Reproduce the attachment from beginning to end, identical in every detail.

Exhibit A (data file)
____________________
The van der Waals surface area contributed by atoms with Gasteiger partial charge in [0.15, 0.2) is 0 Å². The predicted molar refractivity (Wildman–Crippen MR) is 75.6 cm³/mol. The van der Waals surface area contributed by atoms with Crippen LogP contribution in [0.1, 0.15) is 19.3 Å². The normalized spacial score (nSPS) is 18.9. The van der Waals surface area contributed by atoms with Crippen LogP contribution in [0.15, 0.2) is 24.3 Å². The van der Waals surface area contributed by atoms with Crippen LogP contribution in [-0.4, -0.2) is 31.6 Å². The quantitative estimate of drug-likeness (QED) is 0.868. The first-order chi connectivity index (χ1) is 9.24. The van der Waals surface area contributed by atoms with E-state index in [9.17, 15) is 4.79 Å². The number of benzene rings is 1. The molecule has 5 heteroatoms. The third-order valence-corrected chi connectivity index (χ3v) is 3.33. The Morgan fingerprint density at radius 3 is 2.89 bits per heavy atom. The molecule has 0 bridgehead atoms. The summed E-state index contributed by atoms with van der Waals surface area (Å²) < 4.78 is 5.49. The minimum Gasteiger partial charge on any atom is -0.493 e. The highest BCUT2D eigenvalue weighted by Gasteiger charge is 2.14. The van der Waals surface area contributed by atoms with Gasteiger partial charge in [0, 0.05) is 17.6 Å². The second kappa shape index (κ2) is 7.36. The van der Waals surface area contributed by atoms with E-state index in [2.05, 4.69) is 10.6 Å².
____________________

The van der Waals surface area contributed by atoms with Gasteiger partial charge in [0.15, 0.2) is 0 Å². The predicted molar refractivity (Wildman–Crippen MR) is 75.6 cm³/mol. The van der Waals surface area contributed by atoms with Crippen LogP contribution in [0.1, 0.15) is 19.3 Å². The normalized spacial score (nSPS) is 18.9. The van der Waals surface area contributed by atoms with Crippen LogP contribution in [0.15, 0.2) is 24.3 Å². The van der Waals surface area contributed by atoms with Crippen LogP contribution in [-0.4, -0.2) is 31.6 Å². The quantitative estimate of drug-likeness (QED) is 0.868. The first-order chi connectivity index (χ1) is 9.24. The van der Waals surface area contributed by atoms with E-state index in [9.17, 15) is 4.79 Å². The number of benzene rings is 1. The molecule has 5 heteroatoms. The third-order valence-corrected chi connectivity index (χ3v) is 3.33. The Morgan fingerprint density at radius 3 is 2.89 bits per heavy atom. The molecule has 0 bridgehead atoms. The summed E-state index contributed by atoms with van der Waals surface area (Å²) < 4.78 is 5.49. The minimum Gasteiger partial charge on any atom is -0.493 e. The highest BCUT2D eigenvalue weighted by Gasteiger charge is 2.14. The van der Waals surface area contributed by atoms with Gasteiger partial charge in [0, 0.05) is 17.6 Å². The second kappa shape index (κ2) is 7.36. The van der Waals surface area contributed by atoms with E-state index in [2.05, 4.69) is 10.6 Å².